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Review: SOME DEMON, Arcola Theatre

The winner of last year's edition of the Papatango Prize receives an intensely powerful staging at the Arcola.

By: Jun. 20, 2024
Review: SOME DEMON, Arcola Theatre  Image
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Review: SOME DEMON, Arcola Theatre  ImageThe Papatango Prize is probably the most important free-submission competition for new writing in the United Kingdom. Hosted by the company of the same name, the winners of previous editions include Dawn King’s Foxfinder and Igor Memic’s Old Bridge. It’s a huge platform.

Last year’s winning play hits the stage at the Arcola with a profound reflection on the shortcomings of the nation’s mental health support system. Laura Waldren lifts the veil off an eating disorder unit. While the characters try hard to cope with an alienating structure that fails many of its patients, Waldren examines institutional callousness and human failure. Chosen from a staggering 1,468 scripts, Some Demon’s an excellent pick. Though far away from an easy watch, it’s rife with urgent necessity.

Waldren’s debut is simply remarkable. It contains a lot of material that could be considered surplus in most cases, but these extended scenes become lateral plunges into the psychological depths of the women described. It all contributes to the creation of roles that feel real: these are your neighbours, your children, your niblings. Through difficult mealtimes and seemingly useless group exercises, the staff struggle to make a difference in their inpatients’ lives. The piece spotlights an overwhelmingly understaffed organisation that chooses proceduralism over humanity. Leanne, one of the nurses, has a patronising edge that has her so wrapped up in the legalities of her job that doesn’t notice that 18-year-old Sam is bawling her eyes out upon her arrival.

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Amy Beth Hayes, Hannah Saxby, and Joshua James in Some Demon

Portrayed by Amy Beth Hayes, she ends up being accidentally amusing in her blindness. It’s an exceptionally dark method of lightening the mood, and some could quip that it’s not humorous at all. Joshua James is the other key worker and the only man on stage. He starts off as a relatively irrelevant presence, but he suddenly rises to main character energy with a striking turn in his performance when more about him is revealed. James adapts a renewed attention to his physical vocabulary as he enters the audience’s favour. It’s an impressive change of pace in its minutiae of his act.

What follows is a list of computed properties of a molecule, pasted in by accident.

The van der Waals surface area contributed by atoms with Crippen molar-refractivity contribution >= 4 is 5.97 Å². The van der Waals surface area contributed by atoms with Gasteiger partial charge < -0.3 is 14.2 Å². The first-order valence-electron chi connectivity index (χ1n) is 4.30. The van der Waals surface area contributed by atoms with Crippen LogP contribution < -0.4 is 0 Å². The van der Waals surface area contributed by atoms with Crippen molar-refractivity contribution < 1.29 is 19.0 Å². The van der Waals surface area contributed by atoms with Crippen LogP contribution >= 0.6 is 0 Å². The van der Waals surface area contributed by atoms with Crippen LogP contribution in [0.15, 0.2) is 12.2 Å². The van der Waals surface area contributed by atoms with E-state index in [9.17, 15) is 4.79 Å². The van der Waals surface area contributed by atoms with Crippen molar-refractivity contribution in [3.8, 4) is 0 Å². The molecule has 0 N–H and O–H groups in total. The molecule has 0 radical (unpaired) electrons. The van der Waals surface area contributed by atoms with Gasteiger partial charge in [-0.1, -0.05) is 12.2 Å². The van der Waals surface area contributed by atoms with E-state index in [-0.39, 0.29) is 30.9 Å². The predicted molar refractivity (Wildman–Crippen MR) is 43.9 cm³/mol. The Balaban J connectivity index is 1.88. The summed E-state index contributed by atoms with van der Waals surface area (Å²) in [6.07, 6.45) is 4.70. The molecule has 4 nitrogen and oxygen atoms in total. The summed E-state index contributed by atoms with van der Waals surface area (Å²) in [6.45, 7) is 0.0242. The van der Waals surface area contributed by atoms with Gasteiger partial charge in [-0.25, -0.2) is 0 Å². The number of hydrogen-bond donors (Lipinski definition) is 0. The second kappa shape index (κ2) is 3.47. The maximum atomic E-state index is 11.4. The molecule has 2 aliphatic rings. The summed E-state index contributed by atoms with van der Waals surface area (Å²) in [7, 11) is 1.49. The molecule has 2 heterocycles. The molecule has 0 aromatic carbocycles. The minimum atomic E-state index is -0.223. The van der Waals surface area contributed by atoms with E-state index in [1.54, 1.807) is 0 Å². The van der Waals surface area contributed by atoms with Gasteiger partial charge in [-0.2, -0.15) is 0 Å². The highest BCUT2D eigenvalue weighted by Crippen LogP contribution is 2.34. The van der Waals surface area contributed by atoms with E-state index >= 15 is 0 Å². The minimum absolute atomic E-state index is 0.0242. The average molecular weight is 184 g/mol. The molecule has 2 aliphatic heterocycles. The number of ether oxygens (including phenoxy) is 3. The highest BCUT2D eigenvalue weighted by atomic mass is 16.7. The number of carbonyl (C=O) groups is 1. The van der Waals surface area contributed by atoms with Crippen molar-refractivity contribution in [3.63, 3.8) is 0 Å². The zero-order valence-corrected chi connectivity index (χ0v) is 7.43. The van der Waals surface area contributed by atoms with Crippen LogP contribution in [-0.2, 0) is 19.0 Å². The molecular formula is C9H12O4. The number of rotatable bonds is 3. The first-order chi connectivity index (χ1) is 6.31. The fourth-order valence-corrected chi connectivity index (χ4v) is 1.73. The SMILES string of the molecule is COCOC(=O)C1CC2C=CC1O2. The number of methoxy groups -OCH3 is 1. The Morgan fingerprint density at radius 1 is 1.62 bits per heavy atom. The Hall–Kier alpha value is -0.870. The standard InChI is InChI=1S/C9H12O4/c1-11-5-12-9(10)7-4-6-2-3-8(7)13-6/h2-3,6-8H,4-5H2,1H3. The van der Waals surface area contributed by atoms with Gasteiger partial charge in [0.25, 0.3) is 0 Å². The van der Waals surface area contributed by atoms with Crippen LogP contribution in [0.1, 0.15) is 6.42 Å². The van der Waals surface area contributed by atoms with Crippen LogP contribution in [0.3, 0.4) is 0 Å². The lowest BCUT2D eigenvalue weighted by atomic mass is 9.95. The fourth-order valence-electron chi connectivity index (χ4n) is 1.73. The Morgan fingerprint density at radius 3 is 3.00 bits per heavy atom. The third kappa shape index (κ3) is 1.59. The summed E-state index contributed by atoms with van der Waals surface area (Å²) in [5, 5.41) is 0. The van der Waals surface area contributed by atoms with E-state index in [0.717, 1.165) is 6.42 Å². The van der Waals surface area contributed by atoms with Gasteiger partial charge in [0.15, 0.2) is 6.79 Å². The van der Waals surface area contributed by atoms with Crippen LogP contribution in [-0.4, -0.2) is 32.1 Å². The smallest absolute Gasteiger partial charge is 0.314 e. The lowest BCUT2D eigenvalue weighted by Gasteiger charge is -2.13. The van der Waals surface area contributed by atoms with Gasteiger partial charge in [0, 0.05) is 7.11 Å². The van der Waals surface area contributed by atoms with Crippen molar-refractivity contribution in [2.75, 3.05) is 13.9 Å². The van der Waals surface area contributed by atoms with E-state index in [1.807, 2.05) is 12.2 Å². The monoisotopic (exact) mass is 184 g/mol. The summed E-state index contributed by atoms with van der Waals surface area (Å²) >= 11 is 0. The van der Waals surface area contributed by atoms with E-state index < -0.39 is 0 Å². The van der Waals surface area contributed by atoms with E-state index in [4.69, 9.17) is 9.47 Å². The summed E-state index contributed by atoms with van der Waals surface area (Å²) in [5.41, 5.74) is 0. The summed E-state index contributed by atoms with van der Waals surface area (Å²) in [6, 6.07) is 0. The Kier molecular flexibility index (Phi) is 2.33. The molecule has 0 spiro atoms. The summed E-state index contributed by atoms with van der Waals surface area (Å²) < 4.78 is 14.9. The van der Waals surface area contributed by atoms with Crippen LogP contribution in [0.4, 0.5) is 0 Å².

We see four patients being treated in the facility. Waldren ties Zoe (Sirine Saba), a well-established long-term case, and Sam (Hannah Saxby), of barely legal age and scared to bits, in a warm brushstroke that, in one go, lays out the diversity of the illness. Nazia (Witney White) and Mara (Leah Brotherhead) complete the scope. It may seem rather scholarly to have such a specific range of degrees and stages of eating disorders tackled in a single project, but it adds to the vibrant awareness campaign. The playwright weaves an educational vein seamlessly and the relevant information intertwines with remarkably natural dialogue in George Turvey’s cautious vision.

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Sirine Saba, Amy Beth Hayes, Witney White, and Hannah Saxby in Some Demon

His direction remains on the naturalistic spectrum, with tense scenes interlacing with easier moments that still retain profundity. Saba takes over the space, leading with affecting vitality until Zoe too breaks. Relentlessly biting, cynical, combative, and contrary, she is the soul of the show. Her sardonic ways balance out Saxby’s quiet and collected delivery. The two, opposed in spirit on the surface, illustrate verisimilar afflictions.

The drastically different relationships with food becomes a jarring reflection on toying with death and the fallout on those around us. What transpires from the play is that the establishment of an external support system is crucial to the success of the treatment and the subsequent road to recovery. 

Turvey’s approach to the material is almost clinical, with the didactic knowledge of the script slowing the action down to heart-wrenching instances. Finally, Anisha Fields sets the scene against a perfectly bland and unengaging greige design. The visuals, unfortunately, feature a lot of blind spots that impair the sightlines, but we realise that’s more of a structural problem of the venue itself.

All in all, this is a production built brick by brick by empathy and humanity. It’s often unsettling, reluctant, and laborious - very much like rehabilitation usually is. Don't expect any sugarcoating.

Read our guest blog from writer Laura Waldren about the production here.

Some Demon runs at the Arcola Theatre until 6 July and at the Bristol Old Vic from 9-13 July.

Photo credit: Ellie Kurttz


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